Century Cinema 16: 1500 N. Shoreline Blvd., Mountain View (800-326-3264)

Stanford: 221 University Ave., Palo Alto (324-3700)

Century 20 Downtown: 825 Middlefield Road, Redwood City (800-326-3264)

Internet address: For show times, plot synopses, trailers and more information about films playing, go to Palo AltoOnline.com/movies

CinĂŠArts at Palo Alto Square: 3000 El Camino Real, Palo Alto (493-3456) ON THE WEB: The most up-to-date movie listings at PaloAltoOnline.com

WOODY ALEC ROBERTO PENĂ&#x2030;LOPE JUDY JESSE GRETA ELLEN ALLEN BALDWIN BENIGNI CRUZ DAVIS EISENBERG GERWIG PAGE

Century Theatres at Palo Alto Square Fri 7/27

To Rome with Love - 1:30, 4:30, 7:25, 10:05 The Best Exotic Marigold Hotel - 1:15, 4:15, 7:15, 10:00 Sat 7/28 To Rome with Love - 1:30, 4:30, 7:25, 10:05 Sun 7/29 To Rome with Love - 4:30, 7:25 Mon 7/30 To Rome with Love - 1:30, 4:30, 7:25 Tues 7/31 To Rome with Love - 1:30, 4:30 Wed & Thurs To Rome with Love - 1:30, 4:30, 7:25 8/1-8/2

Tickets and Showtimes available at cinemark.com

TO ROME WITH LOVE

WRITTEN AND DIRECTED BY WOODY ALLEN WWW.SONYCLASSICS.COM  

    

NOW PLAYING

CINĂ&#x2030;ARTS@PALO ALTO SQUARE 3000 El Camino Real, Palo Alto (800) FANDANGO

VIEW THE TRAILER AT WWW.TOROMEWITHLOVE.COM

MENLO PARK %$'"/( *!# )' '*%,'      

 

EXCLUSIVE ENGAGEMENTS CAMPBELL $' 

NOW PLAYING

SAN JOSE !%-')( %)%&+ 

Ă&#x153;Ă&#x153;Ă&#x153;°*>Â?Â&#x153;Â?Ă&#x152;Â&#x153;"Â&#x2DC;Â?Â&#x2C6;Â&#x2DC;i°VÂ&#x153;Â&#x201C;Ă&#x160;UĂ&#x160;*>Â?Â&#x153;Ă&#x160;Â?Ă&#x152;Â&#x153;Ă&#x160;7iiÂ&#x17D;Â?Ă&#x17E;Ă&#x160;UĂ&#x160;Ă&#x2022;Â?Ă&#x17E;Ă&#x160;Ă&#x201C;Ă&#x2021;]Ă&#x160;Ă&#x201C;ä£Ă&#x201C;Ă&#x160;U Page 23

by Dean McArdle

M

ost newly turned 16-year olds canâ&#x20AC;&#x2122;t wait to get their driverâ&#x20AC;&#x2122;s license and start cruising around town. Palo Alto High junior Lily Zhang, however, has bigger things on her mind, like the 2012 Summer Olympics in London, England. Zhang qualified in January to represent the United States in table tennis. She defeated Canadaâ&#x20AC;&#x2122;s Anqui Luo in the Olympic Trials final to clinch a team win for the USA and fulfill her dream of reaching the London Games. â&#x20AC;&#x153;I canâ&#x20AC;&#x2122;t even describe it,â&#x20AC;? Zhang said in a recent interview. â&#x20AC;&#x153;The feeling is just so exciting, because it has been my dream ever since I was a little girl.â&#x20AC;? Joining Zhang on the U.S. Olympic table tennis team is a pair of fellow California teens, Ariel Hsing of San Jose and Erica Wu of Arcadia. The three-teen team will be a heavy underdog in London, but Zhang embraces the role. â&#x20AC;&#x153;I think that takes a lot of pressure of us,â&#x20AC;? Zhang said. â&#x20AC;&#x153;We go out there thinking we are the underdogs, and we can just play our game.â&#x20AC;? Although only a few months into her 16th year, Zhang has been serving and volleying for over a decade. She began playing table tennis at seven-years-old, and quickly developed into one of the young phenoms of the game. When Zhang made the U.S. Under-15 cadet team at the precocious age of 10, she realized that table tennis could contain a serious future for her. She began training at the India Community Center in Milpitas under the tutelage of a myriad of coaches, including former Italian National Team coach Massimo Constantini. Honing her skills over the years, Zhang has blossomed into one of the United Statesâ&#x20AC;&#x2122; best players in any age category. The International Table Tennis Association currently ranks her No. 148 in the world. Since qualifying for the Olympics, Zhang has pumped up her practice and competition schedule. She recently defeated teammate and training partner Hsing at the U.S. Table Tennis Open to claim the Womenâ&#x20AC;&#x2122;s Under-21 national title. In London, however, the competition wonâ&#x20AC;&#x2122;t be limited to under-21, and Zhang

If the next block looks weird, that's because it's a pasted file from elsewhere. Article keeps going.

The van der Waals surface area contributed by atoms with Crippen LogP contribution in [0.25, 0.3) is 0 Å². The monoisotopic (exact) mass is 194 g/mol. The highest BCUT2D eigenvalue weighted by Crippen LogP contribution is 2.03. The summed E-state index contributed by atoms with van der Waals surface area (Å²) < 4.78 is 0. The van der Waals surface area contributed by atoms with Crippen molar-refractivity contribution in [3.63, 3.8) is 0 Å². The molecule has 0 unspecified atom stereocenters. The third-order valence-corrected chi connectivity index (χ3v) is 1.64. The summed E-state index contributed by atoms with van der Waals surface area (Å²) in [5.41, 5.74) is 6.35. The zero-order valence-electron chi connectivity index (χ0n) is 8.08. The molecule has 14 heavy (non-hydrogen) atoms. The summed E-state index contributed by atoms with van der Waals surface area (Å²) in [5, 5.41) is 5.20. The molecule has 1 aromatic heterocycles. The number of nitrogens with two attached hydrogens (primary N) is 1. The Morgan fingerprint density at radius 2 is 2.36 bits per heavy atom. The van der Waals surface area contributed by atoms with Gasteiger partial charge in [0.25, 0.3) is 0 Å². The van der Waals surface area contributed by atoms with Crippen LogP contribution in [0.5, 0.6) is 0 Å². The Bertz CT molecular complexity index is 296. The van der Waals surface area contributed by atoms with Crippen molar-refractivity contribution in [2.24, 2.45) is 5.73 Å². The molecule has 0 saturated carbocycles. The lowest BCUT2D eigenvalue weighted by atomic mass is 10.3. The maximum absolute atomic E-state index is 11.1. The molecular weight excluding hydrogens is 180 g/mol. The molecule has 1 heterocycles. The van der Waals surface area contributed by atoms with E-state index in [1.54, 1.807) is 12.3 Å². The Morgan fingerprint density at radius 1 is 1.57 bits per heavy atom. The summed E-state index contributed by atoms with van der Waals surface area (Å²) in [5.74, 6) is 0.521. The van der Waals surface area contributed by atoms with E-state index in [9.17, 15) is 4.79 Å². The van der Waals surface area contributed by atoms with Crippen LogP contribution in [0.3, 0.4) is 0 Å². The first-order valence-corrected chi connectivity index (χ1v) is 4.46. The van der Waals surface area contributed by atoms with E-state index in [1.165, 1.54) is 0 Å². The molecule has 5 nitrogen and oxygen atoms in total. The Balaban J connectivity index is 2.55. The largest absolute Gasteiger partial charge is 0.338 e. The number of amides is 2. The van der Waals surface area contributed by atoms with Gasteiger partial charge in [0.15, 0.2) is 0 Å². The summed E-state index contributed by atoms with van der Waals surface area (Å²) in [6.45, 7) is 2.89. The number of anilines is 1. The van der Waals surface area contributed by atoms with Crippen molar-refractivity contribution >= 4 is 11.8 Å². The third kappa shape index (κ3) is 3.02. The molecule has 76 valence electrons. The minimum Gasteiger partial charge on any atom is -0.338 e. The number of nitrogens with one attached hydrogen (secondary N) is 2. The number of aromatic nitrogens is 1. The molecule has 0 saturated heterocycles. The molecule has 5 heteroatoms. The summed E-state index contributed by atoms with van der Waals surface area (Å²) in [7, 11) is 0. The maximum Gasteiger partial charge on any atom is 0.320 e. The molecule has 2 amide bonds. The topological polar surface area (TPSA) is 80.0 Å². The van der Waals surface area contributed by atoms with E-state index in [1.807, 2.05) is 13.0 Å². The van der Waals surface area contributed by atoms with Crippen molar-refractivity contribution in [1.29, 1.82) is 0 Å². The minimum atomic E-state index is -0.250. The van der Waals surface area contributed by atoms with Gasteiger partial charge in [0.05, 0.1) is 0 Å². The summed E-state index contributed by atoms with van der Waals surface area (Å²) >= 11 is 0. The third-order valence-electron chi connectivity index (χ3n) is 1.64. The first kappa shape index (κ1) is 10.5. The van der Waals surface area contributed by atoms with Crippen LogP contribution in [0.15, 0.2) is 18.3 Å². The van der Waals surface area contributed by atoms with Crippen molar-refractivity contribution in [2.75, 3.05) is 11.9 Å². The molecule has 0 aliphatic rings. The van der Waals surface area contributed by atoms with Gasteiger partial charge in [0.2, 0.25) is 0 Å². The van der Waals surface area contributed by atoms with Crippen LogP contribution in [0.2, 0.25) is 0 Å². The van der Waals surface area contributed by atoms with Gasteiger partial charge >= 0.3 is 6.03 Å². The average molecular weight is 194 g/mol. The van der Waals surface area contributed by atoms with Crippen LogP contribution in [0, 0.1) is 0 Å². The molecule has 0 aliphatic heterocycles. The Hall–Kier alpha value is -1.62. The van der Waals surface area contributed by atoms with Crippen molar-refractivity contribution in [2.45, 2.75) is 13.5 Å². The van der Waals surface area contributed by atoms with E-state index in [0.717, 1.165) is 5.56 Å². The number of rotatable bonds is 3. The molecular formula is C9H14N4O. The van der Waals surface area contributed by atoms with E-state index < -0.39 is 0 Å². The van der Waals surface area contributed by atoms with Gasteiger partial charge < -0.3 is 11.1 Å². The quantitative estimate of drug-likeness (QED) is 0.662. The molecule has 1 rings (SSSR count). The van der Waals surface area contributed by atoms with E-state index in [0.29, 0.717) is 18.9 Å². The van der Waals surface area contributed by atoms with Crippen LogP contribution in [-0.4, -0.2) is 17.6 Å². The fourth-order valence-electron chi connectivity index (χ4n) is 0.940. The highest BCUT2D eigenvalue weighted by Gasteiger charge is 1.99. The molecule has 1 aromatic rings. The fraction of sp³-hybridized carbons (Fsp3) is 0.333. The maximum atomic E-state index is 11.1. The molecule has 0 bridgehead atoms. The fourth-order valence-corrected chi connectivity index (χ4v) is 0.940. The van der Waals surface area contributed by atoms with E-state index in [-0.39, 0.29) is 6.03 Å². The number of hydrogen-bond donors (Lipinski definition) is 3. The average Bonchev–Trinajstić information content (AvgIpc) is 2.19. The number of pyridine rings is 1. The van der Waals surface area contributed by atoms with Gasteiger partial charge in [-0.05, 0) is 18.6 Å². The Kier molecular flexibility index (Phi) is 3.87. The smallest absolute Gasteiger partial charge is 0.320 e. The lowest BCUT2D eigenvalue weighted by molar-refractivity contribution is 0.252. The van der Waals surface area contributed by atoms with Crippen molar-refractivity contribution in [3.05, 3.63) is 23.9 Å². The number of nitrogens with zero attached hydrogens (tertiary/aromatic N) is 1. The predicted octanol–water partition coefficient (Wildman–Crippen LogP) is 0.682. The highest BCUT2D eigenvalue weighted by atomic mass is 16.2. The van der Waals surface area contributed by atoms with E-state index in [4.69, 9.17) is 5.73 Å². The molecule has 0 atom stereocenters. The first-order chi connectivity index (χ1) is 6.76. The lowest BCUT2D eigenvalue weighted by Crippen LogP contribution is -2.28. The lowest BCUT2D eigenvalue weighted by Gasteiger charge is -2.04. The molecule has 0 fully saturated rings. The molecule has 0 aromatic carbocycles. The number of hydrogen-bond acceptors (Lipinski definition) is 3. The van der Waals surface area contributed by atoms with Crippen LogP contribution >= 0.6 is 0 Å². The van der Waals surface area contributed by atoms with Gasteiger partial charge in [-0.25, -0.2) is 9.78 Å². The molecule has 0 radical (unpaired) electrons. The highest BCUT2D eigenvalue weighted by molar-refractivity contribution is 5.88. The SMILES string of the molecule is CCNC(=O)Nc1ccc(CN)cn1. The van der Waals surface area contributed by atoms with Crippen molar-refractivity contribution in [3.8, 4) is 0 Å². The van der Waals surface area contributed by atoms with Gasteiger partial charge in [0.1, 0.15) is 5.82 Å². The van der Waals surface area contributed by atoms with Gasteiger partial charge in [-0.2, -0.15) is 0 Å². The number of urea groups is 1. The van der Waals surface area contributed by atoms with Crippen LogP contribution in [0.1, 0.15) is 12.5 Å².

Itâ&#x20AC;&#x2122;s a

jolly good time

Palo Alto High table tennis player Lily Zhang makes her Olympic debut, joining the many local athletes living for the moment in London at the 30th Summer Games in merry olde England

Despite being only 16 and ranked No. 148 in the world, Palo Alto High junior Lily Zhang will be tested like no other time in her career at the Summer Games in London, England.

(continued on next page)

Veronica Weber